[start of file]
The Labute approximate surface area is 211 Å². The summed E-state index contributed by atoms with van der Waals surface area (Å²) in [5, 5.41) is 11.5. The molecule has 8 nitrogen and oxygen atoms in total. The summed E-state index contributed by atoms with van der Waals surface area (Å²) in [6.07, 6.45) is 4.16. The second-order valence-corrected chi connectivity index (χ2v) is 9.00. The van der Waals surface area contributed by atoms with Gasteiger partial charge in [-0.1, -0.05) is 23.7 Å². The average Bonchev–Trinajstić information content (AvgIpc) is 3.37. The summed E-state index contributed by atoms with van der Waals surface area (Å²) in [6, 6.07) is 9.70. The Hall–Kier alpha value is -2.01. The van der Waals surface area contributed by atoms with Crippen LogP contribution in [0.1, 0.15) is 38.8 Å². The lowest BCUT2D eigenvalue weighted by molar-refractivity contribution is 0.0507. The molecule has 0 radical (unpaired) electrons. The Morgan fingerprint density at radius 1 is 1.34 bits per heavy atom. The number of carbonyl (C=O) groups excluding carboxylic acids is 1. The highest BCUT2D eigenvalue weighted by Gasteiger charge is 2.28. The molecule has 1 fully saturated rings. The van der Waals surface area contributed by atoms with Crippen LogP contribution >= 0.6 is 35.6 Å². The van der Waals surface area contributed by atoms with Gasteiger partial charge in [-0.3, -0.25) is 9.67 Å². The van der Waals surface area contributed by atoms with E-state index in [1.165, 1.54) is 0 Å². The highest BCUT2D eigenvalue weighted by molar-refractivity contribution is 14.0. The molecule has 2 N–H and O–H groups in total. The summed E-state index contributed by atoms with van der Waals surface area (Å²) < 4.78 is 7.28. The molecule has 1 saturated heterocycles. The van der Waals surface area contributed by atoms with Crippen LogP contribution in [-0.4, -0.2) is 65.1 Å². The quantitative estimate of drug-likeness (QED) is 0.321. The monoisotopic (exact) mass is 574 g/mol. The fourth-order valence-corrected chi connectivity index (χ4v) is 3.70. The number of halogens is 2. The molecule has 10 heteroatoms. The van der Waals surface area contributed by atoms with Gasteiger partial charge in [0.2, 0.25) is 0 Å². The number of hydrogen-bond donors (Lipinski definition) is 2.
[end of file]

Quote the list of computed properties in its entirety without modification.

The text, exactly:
The Labute approximate surface area is 211 Å². The summed E-state index contributed by atoms with van der Waals surface area (Å²) in [5, 5.41) is 11.5. The molecule has 8 nitrogen and oxygen atoms in total. The summed E-state index contributed by atoms with van der Waals surface area (Å²) in [6.07, 6.45) is 4.16. The second-order valence-corrected chi connectivity index (χ2v) is 9.00. The van der Waals surface area contributed by atoms with Gasteiger partial charge in [-0.1, -0.05) is 23.7 Å². The average Bonchev–Trinajstić information content (AvgIpc) is 3.37. The summed E-state index contributed by atoms with van der Waals surface area (Å²) in [6, 6.07) is 9.70. The Hall–Kier alpha value is -2.01. The van der Waals surface area contributed by atoms with Crippen LogP contribution in [0.1, 0.15) is 38.8 Å². The lowest BCUT2D eigenvalue weighted by molar-refractivity contribution is 0.0507. The molecule has 0 radical (unpaired) electrons. The Morgan fingerprint density at radius 1 is 1.34 bits per heavy atom. The number of carbonyl (C=O) groups excluding carboxylic acids is 1. The highest BCUT2D eigenvalue weighted by Gasteiger charge is 2.28. The molecule has 1 fully saturated rings. The van der Waals surface area contributed by atoms with Crippen LogP contribution >= 0.6 is 35.6 Å². The van der Waals surface area contributed by atoms with Gasteiger partial charge in [-0.3, -0.25) is 9.67 Å². The van der Waals surface area contributed by atoms with E-state index in [1.165, 1.54) is 0 Å². The highest BCUT2D eigenvalue weighted by molar-refractivity contribution is 14.0. The molecule has 2 N–H and O–H groups in total. The summed E-state index contributed by atoms with van der Waals surface area (Å²) < 4.78 is 7.28. The molecule has 1 saturated heterocycles. The van der Waals surface area contributed by atoms with Crippen LogP contribution in [-0.4, -0.2) is 65.1 Å². The quantitative estimate of drug-likeness (QED) is 0.321. The monoisotopic (exact) mass is 574 g/mol. The fourth-order valence-corrected chi connectivity index (χ4v) is 3.70. The number of halogens is 2. The molecule has 10 heteroatoms. The van der Waals surface area contributed by atoms with Gasteiger partial charge in [0.2, 0.25) is 0 Å². The number of hydrogen-bond donors (Lipinski definition) is 2.